Brighton teacher introduces plants to help clean air during construction
Jun 11, 2020 11:37AM
By Julie Slama
Brighton CTE and financial literacy teacher Camille Haskan and social studies teacher Steven Guerrero and other faculty and staff created pots to hold snake plants in an effort to cleanse the air at the school during construction. (Pace Gardner/Brighton High)
By Julie Slama | [email protected]
Similar to that of what he expects of his students, Brighton High English teacher Pace Gardner identified a problem and came up with a solution, which is expected to improve the environment for the school’s students, staff and faculty.
“The air quality is gross, bad here with all the construction,” he said. “Plus, with the way this school was built 50 years ago, there aren’t windows so we can’t see the visual beauty.”
After identifying those concerns, Gardner learned that snake plants are known for their air-cleaning abilities.
“A NASA study said that snake plants are considered better than most other indoor plants as they can absorb excessive amounts of carbon monoxide,” he said. “They are one of the easiest ways to clean air.”
Gardner, who is a member of Canyons School District’s living leader program, applied for a $300 grant from the school district to not only purchase the 10-inch plants, but also to buy 50 pounds of clay and some glaze.
“I thought it would be a good social, team-building aspect if we were able to make our own pots for the plants,” he said. “This should be a nice, simple, passive sort of way of getting healthier air and getting to know our colleagues better.”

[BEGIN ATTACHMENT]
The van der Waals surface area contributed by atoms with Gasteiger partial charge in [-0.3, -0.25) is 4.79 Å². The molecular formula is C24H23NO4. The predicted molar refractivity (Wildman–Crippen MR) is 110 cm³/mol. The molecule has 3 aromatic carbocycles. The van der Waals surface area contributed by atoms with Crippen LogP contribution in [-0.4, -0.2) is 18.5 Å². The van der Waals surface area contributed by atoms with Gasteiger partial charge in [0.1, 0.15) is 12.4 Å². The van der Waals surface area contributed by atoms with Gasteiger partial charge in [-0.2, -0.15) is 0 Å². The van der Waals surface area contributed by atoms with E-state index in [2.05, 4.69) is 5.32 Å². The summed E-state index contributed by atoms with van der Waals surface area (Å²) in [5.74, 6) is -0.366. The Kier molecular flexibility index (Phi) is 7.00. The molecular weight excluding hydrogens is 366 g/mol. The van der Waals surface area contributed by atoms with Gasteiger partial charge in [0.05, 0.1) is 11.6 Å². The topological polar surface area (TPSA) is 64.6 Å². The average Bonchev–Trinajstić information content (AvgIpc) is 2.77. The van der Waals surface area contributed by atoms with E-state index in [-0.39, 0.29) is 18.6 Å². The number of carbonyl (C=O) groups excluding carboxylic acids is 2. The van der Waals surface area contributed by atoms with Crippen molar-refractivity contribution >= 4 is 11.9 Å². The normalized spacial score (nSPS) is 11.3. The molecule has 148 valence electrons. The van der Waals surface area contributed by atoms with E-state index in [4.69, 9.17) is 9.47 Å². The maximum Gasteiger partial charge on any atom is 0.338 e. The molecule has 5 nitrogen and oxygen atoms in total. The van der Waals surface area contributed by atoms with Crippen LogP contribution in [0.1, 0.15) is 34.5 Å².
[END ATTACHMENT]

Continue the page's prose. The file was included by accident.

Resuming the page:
He reached out to Brighton art teacher Laura Malan and got her on board, Then, he created a pottery sign-up for a non-student day, on Feb. 28, which 35 staff and faculty immediately jumped on board.
“I didn’t expect that kind of immediate response, so the principal found more money so others could participate. I think I cleaned out all the plants on the east side of the valley,” Gardner said.
Principal Tom Sherwood, who commends the contractors in their efforts to reduce dust by putting in barriers separating construction from classroom sites, said that when the response to make pinch pots was greater than expected, he was happy to find a way to support the additional expenses.
“We are all about making healthy habits,” he said. “Last year, Pace was involved in the healthy heart challenge and involved us into improving our exercise and diet. This year, he’s focusing on air cleansing and even mindfulness and managing stress, as he’s leading us in new skills in making pots as an escape. I think it’s making that effort and awareness to be healthy is absolutely important.”
Gardner is using this project to illustrate to his class how “the plants are a simple solution to a straightforward problem.”
His students have a similar class assignment where they need to find a situation that needs improvement, research, plan their proposal and follow through with specific actions.
“Students have identified the need for a water filtration function, tampon dispensers in the restrooms, a need for a principal pantry for students in need, parking restriping and other ideas. They present their ideas to administration along with solutions so they learn how to take ownership and represent this project and show how it will evolve into our new school,” he said.
In Gardner’s case, the potted plants can easily be transferred into the new school’s classrooms and offices.
He said students helped to fire and glaze the pots for the staff and faculty, who were expected to receive them with their plants this spring.